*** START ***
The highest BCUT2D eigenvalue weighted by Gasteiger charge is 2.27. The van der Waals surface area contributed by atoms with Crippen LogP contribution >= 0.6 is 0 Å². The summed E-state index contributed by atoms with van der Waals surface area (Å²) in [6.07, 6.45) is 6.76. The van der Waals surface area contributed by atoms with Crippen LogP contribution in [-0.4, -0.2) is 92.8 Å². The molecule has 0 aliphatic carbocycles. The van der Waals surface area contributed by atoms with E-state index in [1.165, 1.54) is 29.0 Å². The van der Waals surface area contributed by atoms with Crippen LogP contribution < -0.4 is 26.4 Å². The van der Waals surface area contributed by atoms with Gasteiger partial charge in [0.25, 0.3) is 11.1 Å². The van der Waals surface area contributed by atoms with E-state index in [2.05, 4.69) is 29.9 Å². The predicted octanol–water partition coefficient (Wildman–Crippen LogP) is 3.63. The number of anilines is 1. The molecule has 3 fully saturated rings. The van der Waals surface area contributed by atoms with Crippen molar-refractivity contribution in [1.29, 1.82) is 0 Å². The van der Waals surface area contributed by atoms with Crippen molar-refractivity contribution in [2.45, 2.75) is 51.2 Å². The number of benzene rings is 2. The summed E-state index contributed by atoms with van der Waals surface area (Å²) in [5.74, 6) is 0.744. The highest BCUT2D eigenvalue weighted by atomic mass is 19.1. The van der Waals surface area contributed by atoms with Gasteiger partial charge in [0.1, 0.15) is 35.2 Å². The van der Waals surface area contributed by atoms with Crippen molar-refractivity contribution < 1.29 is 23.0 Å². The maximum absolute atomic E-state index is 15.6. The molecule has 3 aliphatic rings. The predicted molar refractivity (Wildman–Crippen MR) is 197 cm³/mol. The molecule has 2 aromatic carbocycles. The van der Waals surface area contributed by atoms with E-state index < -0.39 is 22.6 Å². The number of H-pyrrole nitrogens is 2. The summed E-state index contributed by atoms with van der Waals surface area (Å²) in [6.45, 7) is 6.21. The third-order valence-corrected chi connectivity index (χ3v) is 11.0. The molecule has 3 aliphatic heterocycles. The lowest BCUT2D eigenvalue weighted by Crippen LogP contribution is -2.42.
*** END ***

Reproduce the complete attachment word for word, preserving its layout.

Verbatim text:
The highest BCUT2D eigenvalue weighted by Gasteiger charge is 2.27. The van der Waals surface area contributed by atoms with Crippen LogP contribution >= 0.6 is 0 Å². The summed E-state index contributed by atoms with van der Waals surface area (Å²) in [6.07, 6.45) is 6.76. The van der Waals surface area contributed by atoms with Crippen LogP contribution in [-0.4, -0.2) is 92.8 Å². The molecule has 0 aliphatic carbocycles. The van der Waals surface area contributed by atoms with E-state index in [1.165, 1.54) is 29.0 Å². The van der Waals surface area contributed by atoms with Crippen LogP contribution < -0.4 is 26.4 Å². The van der Waals surface area contributed by atoms with Gasteiger partial charge in [0.25, 0.3) is 11.1 Å². The van der Waals surface area contributed by atoms with E-state index in [2.05, 4.69) is 29.9 Å². The predicted octanol–water partition coefficient (Wildman–Crippen LogP) is 3.63. The number of anilines is 1. The molecule has 3 fully saturated rings. The van der Waals surface area contributed by atoms with Crippen molar-refractivity contribution in [1.29, 1.82) is 0 Å². The van der Waals surface area contributed by atoms with Crippen molar-refractivity contribution in [2.45, 2.75) is 51.2 Å². The number of benzene rings is 2. The summed E-state index contributed by atoms with van der Waals surface area (Å²) in [5.74, 6) is 0.744. The highest BCUT2D eigenvalue weighted by atomic mass is 19.1. The van der Waals surface area contributed by atoms with Gasteiger partial charge in [0.1, 0.15) is 35.2 Å². The van der Waals surface area contributed by atoms with Crippen molar-refractivity contribution < 1.29 is 23.0 Å². The maximum absolute atomic E-state index is 15.6. The molecule has 3 aliphatic rings. The predicted molar refractivity (Wildman–Crippen MR) is 197 cm³/mol. The molecule has 2 aromatic carbocycles. The van der Waals surface area contributed by atoms with E-state index < -0.39 is 22.6 Å². The number of H-pyrrole nitrogens is 2. The summed E-state index contributed by atoms with van der Waals surface area (Å²) in [6.45, 7) is 6.21. The third-order valence-corrected chi connectivity index (χ3v) is 11.0. The molecule has 3 aliphatic heterocycles. The lowest BCUT2D eigenvalue weighted by Crippen LogP contribution is -2.42.